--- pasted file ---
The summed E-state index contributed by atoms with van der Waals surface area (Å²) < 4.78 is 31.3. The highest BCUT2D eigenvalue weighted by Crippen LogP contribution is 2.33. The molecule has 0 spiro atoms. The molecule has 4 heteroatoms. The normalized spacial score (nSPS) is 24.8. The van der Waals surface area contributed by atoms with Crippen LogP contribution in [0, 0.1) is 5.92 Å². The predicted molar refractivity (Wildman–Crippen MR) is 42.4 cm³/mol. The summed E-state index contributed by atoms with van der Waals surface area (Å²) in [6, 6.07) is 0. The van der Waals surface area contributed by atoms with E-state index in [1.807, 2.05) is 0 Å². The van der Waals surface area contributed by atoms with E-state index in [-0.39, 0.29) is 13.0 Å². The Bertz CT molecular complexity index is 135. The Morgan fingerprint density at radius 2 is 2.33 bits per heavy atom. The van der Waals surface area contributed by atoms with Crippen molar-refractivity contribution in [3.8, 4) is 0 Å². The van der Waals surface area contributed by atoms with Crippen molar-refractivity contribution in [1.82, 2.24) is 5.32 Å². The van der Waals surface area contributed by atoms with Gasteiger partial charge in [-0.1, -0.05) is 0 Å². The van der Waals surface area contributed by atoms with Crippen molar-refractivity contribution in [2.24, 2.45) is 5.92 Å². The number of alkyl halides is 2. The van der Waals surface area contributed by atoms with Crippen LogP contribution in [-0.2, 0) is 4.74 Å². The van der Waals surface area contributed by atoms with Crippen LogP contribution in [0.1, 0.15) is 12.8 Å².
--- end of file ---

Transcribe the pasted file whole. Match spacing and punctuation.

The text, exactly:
The summed E-state index contributed by atoms with van der Waals surface area (Å²) < 4.78 is 31.3. The highest BCUT2D eigenvalue weighted by Crippen LogP contribution is 2.33. The molecule has 0 spiro atoms. The molecule has 4 heteroatoms. The normalized spacial score (nSPS) is 24.8. The van der Waals surface area contributed by atoms with Crippen LogP contribution in [0, 0.1) is 5.92 Å². The predicted molar refractivity (Wildman–Crippen MR) is 42.4 cm³/mol. The summed E-state index contributed by atoms with van der Waals surface area (Å²) in [6, 6.07) is 0. The van der Waals surface area contributed by atoms with E-state index in [1.807, 2.05) is 0 Å². The van der Waals surface area contributed by atoms with E-state index in [-0.39, 0.29) is 13.0 Å². The Bertz CT molecular complexity index is 135. The Morgan fingerprint density at radius 2 is 2.33 bits per heavy atom. The van der Waals surface area contributed by atoms with Crippen molar-refractivity contribution in [3.8, 4) is 0 Å². The van der Waals surface area contributed by atoms with Crippen molar-refractivity contribution in [1.82, 2.24) is 5.32 Å². The van der Waals surface area contributed by atoms with Gasteiger partial charge in [-0.1, -0.05) is 0 Å². The van der Waals surface area contributed by atoms with Crippen molar-refractivity contribution in [2.24, 2.45) is 5.92 Å². The number of alkyl halides is 2. The van der Waals surface area contributed by atoms with Crippen LogP contribution in [-0.2, 0) is 4.74 Å². The van der Waals surface area contributed by atoms with Crippen LogP contribution in [0.1, 0.15) is 12.8 Å².